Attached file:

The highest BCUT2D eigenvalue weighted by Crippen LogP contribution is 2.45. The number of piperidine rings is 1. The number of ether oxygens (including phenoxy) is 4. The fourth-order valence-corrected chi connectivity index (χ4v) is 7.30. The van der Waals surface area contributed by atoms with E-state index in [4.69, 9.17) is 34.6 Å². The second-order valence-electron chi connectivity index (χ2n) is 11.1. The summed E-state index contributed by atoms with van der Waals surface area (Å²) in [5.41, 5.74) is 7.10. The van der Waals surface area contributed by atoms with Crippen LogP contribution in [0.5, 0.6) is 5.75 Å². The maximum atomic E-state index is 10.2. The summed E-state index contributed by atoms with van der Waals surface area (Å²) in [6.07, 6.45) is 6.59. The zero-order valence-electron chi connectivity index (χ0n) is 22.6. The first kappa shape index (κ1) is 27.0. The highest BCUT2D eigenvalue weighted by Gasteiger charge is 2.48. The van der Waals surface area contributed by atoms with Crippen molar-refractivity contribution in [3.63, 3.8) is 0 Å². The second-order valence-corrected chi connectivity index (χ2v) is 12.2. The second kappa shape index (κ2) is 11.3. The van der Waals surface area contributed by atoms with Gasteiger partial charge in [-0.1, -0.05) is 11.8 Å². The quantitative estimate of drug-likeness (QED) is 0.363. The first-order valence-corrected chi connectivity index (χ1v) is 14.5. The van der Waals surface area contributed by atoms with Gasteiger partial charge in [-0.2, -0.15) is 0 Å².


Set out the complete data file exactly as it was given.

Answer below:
The highest BCUT2D eigenvalue weighted by Crippen LogP contribution is 2.45. The number of piperidine rings is 1. The number of ether oxygens (including phenoxy) is 4. The fourth-order valence-corrected chi connectivity index (χ4v) is 7.30. The van der Waals surface area contributed by atoms with E-state index in [4.69, 9.17) is 34.6 Å². The second-order valence-electron chi connectivity index (χ2n) is 11.1. The summed E-state index contributed by atoms with van der Waals surface area (Å²) in [5.41, 5.74) is 7.10. The van der Waals surface area contributed by atoms with Crippen LogP contribution in [0.5, 0.6) is 5.75 Å². The maximum atomic E-state index is 10.2. The summed E-state index contributed by atoms with van der Waals surface area (Å²) in [6.07, 6.45) is 6.59. The zero-order valence-electron chi connectivity index (χ0n) is 22.6. The first kappa shape index (κ1) is 27.0. The highest BCUT2D eigenvalue weighted by Gasteiger charge is 2.48. The van der Waals surface area contributed by atoms with Crippen molar-refractivity contribution in [3.63, 3.8) is 0 Å². The second-order valence-corrected chi connectivity index (χ2v) is 12.2. The second kappa shape index (κ2) is 11.3. The van der Waals surface area contributed by atoms with Gasteiger partial charge in [-0.1, -0.05) is 11.8 Å². The quantitative estimate of drug-likeness (QED) is 0.363. The first-order valence-corrected chi connectivity index (χ1v) is 14.5. The van der Waals surface area contributed by atoms with Gasteiger partial charge in [-0.2, -0.15) is 0 Å².